The CBTT noted that there was a sharp falloff in demand for labour, and job advertisements in the print media declined by 43.4 per cent during the first half of 2020.
It said retrenchment notices filed with the Ministry of Labour and Small Enterprise Development (MLSED) show that 363 persons were retrenched during the first half of 2020, with the majority of layoffs occurring in the manufacturing industry.
The CBTT said domestic inflation remained low in the early months of 2020, partly reflecting slow consumer demand. Headline inflation measured 0.4 per cent in March 2020, unchanged from January 2020.
The Central Bank said core inflation remained weak at 0.2 per cent due to slower price increases in the health sub-index, while an uptick in food inflation to 1.2 per cent was a result of higher prices for vegetables.
The Energy Commodity Prices Index (ECPI), which is an indicator of the average prices of Trinidad and Tobago’s energy exports, declined 30.1 per cent during the first eight months of 2020.
Following low energy demand and excess supply at the close of 2019, international crude oil prices were further suppressed by geopolitical tensions and adverse demand shocks emanating from the COVID-19 pandemic.
The CBTT said that the benchmark West Texas Intermediate (WTI) oil price fell 33.3 per cent to an average of US$38.05 per barrel over the first eight months of the year.
Meanwhile, the Henry Hub (HH) natural gas price declined by 29.1 per cent to average US$1.86 per million British Thermal Units (mmbtu) over the same period.
The CBTT said that the Central Government operations registered an overall deficit of TT$10.7 billion (One TT dollar=US$0.16cents) during the first nine months of the fiscal year 2019/20.
It said this was larger than the deficit of TT$4.8 billion recorded in the corresponding period one year earlier and was due to lower revenues, which outpaced the decline in expenditure.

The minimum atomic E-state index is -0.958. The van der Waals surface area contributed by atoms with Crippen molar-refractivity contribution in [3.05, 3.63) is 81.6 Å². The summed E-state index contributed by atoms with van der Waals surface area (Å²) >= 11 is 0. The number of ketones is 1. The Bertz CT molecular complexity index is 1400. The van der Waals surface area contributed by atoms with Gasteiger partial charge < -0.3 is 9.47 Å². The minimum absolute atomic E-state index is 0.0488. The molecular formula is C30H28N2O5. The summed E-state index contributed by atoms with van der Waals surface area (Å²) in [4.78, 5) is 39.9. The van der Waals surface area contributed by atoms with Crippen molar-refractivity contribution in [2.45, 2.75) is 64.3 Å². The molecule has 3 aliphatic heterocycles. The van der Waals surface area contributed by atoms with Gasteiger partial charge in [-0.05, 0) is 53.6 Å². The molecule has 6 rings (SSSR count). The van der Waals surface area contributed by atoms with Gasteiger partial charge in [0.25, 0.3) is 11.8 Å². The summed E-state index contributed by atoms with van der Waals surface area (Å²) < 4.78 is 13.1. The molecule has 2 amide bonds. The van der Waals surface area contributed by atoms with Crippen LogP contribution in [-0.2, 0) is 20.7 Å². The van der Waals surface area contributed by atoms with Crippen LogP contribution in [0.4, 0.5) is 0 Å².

The Central Bank said that the deficit was financed by a combination of external and domestic borrowings and withdrawal from the Heritage and Stabilisation Fund (HSF).
“At the end of July 2020, net public sector debt outstanding increased to TT$120.5 billion (71.7 per cent of GDP) from TT$103.2 billion (62.2 per cent of GDP) in September 2019. In the Mid-Year Budget Review (June 2020), it was indicated that the fiscal accounts are anticipated to record a deficit of TT$14.5 billion in FY2019/20 compared to original estimates of TT$5.3 billion.
“The larger deficit is attributable to a falloff in revenue caused by a slump in energy prices, coupled with a rise in expenditure for support measures amid the COVID-19 pandemic. Some of these measures included salary relief and income supports grants, rent relief grants, accelerated income tax and VAT refunds, and additional food cards,” the CBTT said.
It noted that the Central Government issued a US$500 million bond on the international capital market in June 2020 for budgetary support and refinancing purposes
It said multilateral support, such as the US$20.0 million loan facility approved by the World Bank in July 2020, was also tapped to address the fallout from COVID-19.